Although Cabrera’s victory in the 2012 MVP race over Mike Trout is often maligned as old-school and statistically ignorant, the traditionalist in me had no problem with it. After all, this was an established player who accomplished an iconic feat that hadn’t been done in 45 years. Are the Triple Crown stats perfect for measuring performance? No — but you know one thing it is good at predicting?
Hall of Fame induction. Each of the nine players to win it in the past century have been inducted.
And Cabrera’s 2012 was no fluke. He has won four batting titles, received MVP votes in every season, and is the active leader in batting average at .319. He will reach 500 home runs and 3,000 hits within a few years.
Cabrera’s decline has been slower than Pujols, if existent at all. Last season Cabrera at 33 years old had an OPS+ of 157 (OPS+ measures OBP and SLG against the league average and is measured on a scale where 100 is average. Cabrera’s 157 was good for third in the AL in 2016.) Cabrera is somehow still under contract for at least five more seasons, and along the way he will continue to cement his status as a first-ballot Hall of Famer.
Ichiro Suzuki (100%)
Ichiro may have secured his status as a Hall of Famer in the middle of his rookie season. He was the first high-level import from Japan, opened the door for dozens of others, and has helped expand the MLB brand globally. He also happened to win MVP, Rookie of the Year, a batting title, and 116 games with the Mariners.
In case that wasn’t enough, he broke George Sisler’s 84-year old single season hit record three seasons later, won ten Gold Gloves, and joined the 3,000 hit club in 2016.
No active player has had a larger impact on the MLB. Although advanced statistics slightly discount his value due to his low on-base percentage and lack of power, voters will not look much further past his 3,000 hits. Ichiro has suggested that he will play until he dies. At 43, Ichiro is just about finished producing at the MLB level, but I think it is fine with everyone if he wants to hang around as long as he wants.
Adrian Beltre (100%)
Had I written this article in 2009, I surely would have been wrong about Beltre. He was 30 years old with one good offensive season, two Gold Gloves, and a career .270 batting average. In fact I’m not even sure I would have even mentioned him. But if I prescribed a way to get him in to the conversation, it would have read something like this:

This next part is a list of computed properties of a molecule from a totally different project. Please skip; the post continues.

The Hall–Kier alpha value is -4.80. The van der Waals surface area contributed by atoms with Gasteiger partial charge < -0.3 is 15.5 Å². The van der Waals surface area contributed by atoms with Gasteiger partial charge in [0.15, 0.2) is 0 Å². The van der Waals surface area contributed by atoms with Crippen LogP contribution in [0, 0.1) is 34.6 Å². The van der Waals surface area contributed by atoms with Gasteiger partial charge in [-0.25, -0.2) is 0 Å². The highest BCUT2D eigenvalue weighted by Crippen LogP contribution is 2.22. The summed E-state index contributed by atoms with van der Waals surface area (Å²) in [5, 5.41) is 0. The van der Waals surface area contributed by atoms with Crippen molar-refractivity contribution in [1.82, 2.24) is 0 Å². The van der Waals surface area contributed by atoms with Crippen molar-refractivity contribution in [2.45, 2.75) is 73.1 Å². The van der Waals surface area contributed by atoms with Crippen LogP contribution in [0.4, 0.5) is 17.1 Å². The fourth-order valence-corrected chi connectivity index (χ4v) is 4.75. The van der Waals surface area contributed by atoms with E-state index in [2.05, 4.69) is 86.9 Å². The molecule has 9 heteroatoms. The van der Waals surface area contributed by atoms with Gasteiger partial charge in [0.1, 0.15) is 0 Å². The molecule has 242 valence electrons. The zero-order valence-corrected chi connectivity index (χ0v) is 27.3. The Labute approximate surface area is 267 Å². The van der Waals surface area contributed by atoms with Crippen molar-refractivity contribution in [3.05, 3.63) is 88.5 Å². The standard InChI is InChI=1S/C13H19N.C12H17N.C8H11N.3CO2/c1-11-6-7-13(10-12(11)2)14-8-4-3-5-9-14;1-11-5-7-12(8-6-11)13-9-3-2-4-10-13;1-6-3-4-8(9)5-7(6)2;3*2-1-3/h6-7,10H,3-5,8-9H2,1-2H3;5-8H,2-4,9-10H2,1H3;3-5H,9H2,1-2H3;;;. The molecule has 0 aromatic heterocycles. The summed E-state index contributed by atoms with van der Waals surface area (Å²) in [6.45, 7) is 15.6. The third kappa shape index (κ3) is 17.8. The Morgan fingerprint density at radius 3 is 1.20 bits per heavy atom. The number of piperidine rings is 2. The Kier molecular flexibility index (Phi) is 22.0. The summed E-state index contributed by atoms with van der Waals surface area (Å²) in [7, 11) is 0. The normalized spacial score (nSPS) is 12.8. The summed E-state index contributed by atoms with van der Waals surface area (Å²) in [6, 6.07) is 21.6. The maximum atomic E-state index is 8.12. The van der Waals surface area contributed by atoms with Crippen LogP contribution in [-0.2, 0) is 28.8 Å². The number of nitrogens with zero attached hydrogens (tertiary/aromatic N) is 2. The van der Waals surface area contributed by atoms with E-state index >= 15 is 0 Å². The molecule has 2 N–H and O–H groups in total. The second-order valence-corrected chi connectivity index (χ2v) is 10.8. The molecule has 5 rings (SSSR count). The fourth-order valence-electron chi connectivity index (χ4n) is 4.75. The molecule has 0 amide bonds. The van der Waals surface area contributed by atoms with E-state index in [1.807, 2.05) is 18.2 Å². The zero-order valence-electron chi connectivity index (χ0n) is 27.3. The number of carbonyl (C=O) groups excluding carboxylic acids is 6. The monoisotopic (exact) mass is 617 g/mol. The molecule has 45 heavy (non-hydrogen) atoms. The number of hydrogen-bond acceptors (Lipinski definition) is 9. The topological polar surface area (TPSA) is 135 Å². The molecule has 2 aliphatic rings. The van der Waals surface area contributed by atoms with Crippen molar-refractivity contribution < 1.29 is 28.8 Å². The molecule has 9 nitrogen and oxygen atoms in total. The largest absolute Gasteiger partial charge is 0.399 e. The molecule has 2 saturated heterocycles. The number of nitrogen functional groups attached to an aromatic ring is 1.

Make four All-Star teams. Win three more Gold Gloves. Bat .310 in your 30s. Finish in the top-10 in MVP voting five times. Double your career WAR. Lead your team to consecutive pennants. Become the most GIFable player in the MLB;
See? Wasn’t that easy? Adrian Beltre has become one of the best third basemen of all-time. His career WAR of 91.5 is good for 42nd all-time. Of the 39 eligible players with more, 37 are in the Hall of Fame (Bonds, Clemens).
At 38 Beltre has not slowed down, and is quickly approaching the 3,000 hit and 500 home run milestones. It would be unprecedented to keep a player with his career value out of Cooperstown. He may be viewed skeptically by some that don’t trust a player that breaks out in his thirties, but each additional productive season diminishes any argument against him.
Clayton Kershaw (100%)
When I was a kid, I used to make baseball cards of myself. After a while, I realized that I didn’t care about the picture on the front — all I wanted to focus on was the stats on the back. And I fancied myself as a future dominant ace. As a kid who spent hours poring over the 1992 edition of Total Baseball I understandably modeled my careers after legends like Christy Mathewson, Lefty Grove, and Walter Johnson.
I recently came across one of those childhood creations. Imaginary Matt is quite an accomplished pitcher. I win seven Cy Young awards, two MVPs, and lead the league in strikeouts ten times. On the top of the sheet is the scribbled equation for calculating ERA. My career’s ERA came out to 2.54. Clayton Kershaw, against real-life batters, has a career ERA of 2.35. He literally has defied imagination.
Kershaw in the only player in MLB history to lead the majors in ERA four times in a row, has won three Cy Young awards (Only Clemens has won three or more and missed induction), and is the all-time leader in ERA+ among starters. (ERA+ compares ERA to the league average on a scale where 100 in average. Kershaw has a career ERA+ of 161).